The Fall of the Roman Empire The Roman Empire fell in 476 C.E ,no one knows the exact reason why rome fell but there are some ideas. There are many reasons why Rome fell, here are 3 things that contributed to the fall of the Roman Empire. The Roman Empire fell because of disasters and diseases, military weaknesses, and weak leadership. To start off, disasters and diseases contributed to the fall of Rome because they cause many deaths and may destroy the cities, leaving Rome vulnerable to attacks and making the government pay for the damages. According to Document F written by Edward Gibbon, The History of the Decline of the Roman Empire, “The resulting diseases decimated the population.
Introduction The harem is perhaps one of the most well known trappings of imperial power in the Near East, with its Western connotation arising largely from the Ottoman Empire. The concept of the harem deals with gender segregation and royal power, drawing from an archaeological and textual record that often leaves the investigating party wanting for more evidence. Several structures within Mesopotamian palaces of the first millennium BCE have long been identified as harems, specifically—and by name—the southeastern sector of the palace at Persepolis. This notion has been challenged by some scholars as flawed or entirely inaccurate for a myriad of reasons.
The rich leaders of this country are blinded by money and power, whereas The common people who struggle, can see clearly. This is shown in literature such as The biography of Frederick Douglas. Frederick Douglas along with the other slaves wanted to be left alone and left at peace but the powerful owners were peace less and hard on the slaves. A motto that I created to describe this is "the peaceful are powerless, because the powerful are peace less".
Alex Edwards Block 7 4/4/15 Mongols A group of nomadic tribes in the Mongolian steppes become a strong barbaric power under the unification of one powerful leader. This group lead the conquests to create the largest land empire. The empire split into four Khanates permanently forging the modern political environment of today. The vast size doomed it to fragmentation.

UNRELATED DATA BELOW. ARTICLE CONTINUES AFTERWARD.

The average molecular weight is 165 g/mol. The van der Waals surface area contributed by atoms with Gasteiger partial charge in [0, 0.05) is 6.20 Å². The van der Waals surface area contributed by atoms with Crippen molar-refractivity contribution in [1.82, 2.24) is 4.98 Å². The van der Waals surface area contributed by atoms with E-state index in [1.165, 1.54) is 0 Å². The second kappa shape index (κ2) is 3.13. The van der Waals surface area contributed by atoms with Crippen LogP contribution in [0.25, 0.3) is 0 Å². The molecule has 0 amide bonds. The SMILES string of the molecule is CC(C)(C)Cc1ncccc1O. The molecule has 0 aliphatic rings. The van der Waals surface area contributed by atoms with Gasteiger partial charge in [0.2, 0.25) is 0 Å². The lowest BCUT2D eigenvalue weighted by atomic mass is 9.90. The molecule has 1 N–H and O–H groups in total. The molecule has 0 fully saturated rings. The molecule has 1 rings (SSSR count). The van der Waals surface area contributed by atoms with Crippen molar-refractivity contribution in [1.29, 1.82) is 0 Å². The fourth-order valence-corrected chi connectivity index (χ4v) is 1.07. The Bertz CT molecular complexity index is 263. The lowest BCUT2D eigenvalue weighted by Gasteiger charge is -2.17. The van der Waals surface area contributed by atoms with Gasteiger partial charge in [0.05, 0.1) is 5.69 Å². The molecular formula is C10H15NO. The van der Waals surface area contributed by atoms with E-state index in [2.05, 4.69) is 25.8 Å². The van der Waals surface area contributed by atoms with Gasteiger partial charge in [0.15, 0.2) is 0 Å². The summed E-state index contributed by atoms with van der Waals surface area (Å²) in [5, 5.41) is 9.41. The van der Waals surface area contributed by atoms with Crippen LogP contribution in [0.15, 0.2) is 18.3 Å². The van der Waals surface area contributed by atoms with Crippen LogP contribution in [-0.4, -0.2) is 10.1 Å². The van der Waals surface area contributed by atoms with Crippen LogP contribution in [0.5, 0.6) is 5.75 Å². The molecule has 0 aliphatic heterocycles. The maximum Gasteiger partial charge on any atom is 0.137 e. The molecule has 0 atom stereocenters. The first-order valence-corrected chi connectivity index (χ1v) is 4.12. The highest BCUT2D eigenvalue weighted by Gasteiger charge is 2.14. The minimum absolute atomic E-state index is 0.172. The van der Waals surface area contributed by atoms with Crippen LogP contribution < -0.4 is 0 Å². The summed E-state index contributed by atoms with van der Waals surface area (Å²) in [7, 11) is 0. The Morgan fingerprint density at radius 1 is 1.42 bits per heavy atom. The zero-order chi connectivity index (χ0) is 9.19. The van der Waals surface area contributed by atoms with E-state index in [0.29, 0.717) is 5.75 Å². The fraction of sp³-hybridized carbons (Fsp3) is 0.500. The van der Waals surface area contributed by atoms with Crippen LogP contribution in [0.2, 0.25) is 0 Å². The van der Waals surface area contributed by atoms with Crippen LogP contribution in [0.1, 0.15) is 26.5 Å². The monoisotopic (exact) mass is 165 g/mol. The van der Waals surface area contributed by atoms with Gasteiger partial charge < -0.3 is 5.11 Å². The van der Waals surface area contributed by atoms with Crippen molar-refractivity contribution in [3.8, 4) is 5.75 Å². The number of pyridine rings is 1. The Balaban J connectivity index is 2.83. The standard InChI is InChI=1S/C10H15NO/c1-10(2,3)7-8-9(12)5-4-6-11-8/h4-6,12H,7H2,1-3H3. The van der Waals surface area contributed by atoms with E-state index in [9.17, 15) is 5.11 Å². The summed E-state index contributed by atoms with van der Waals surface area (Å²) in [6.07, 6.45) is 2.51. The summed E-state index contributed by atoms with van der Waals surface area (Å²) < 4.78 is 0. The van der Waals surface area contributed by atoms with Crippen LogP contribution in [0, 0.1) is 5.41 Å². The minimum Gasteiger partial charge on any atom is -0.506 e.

The Han Dynasty and the Roman Empire. The Han dynasty Empire and the Roman empire stood large and mighty at the start of the Common Era, with the two kingdoms controlling an unprecedented mass amount of populations under their reign. Both kingdoms rose as predecessors from previous political systems that extended lands under one rule, with the Roman Republic expansion in Europe after the Punic wars and the Qin state achieving conquest over six other nearby states creating the first imperial China in east Asia. The heavy hand of the Qin dynasty and the assassination of Rome’s beloved general, Julius Caesar, by the Roman senate, threw both kingdoms into rebellion, ushering in centuries of imperialistic rule for both in their respective timelines.
I have gained exponentially more knowledge from the De Lacey family than I have from my creator. I was left to assimilate myself into this strange and unforgiving world on my own, and it is because of that I am left without a proper moral compass. I have observed this family with great attention to detail, and have developed my own emotions as well as language from them. Each day I grow more aware of my isolation and lonely existence, yet I remain entirely alone. I cherish the sheer extent of knowledge this family has given me, but I find myself in the midst of an identity crisis because of it.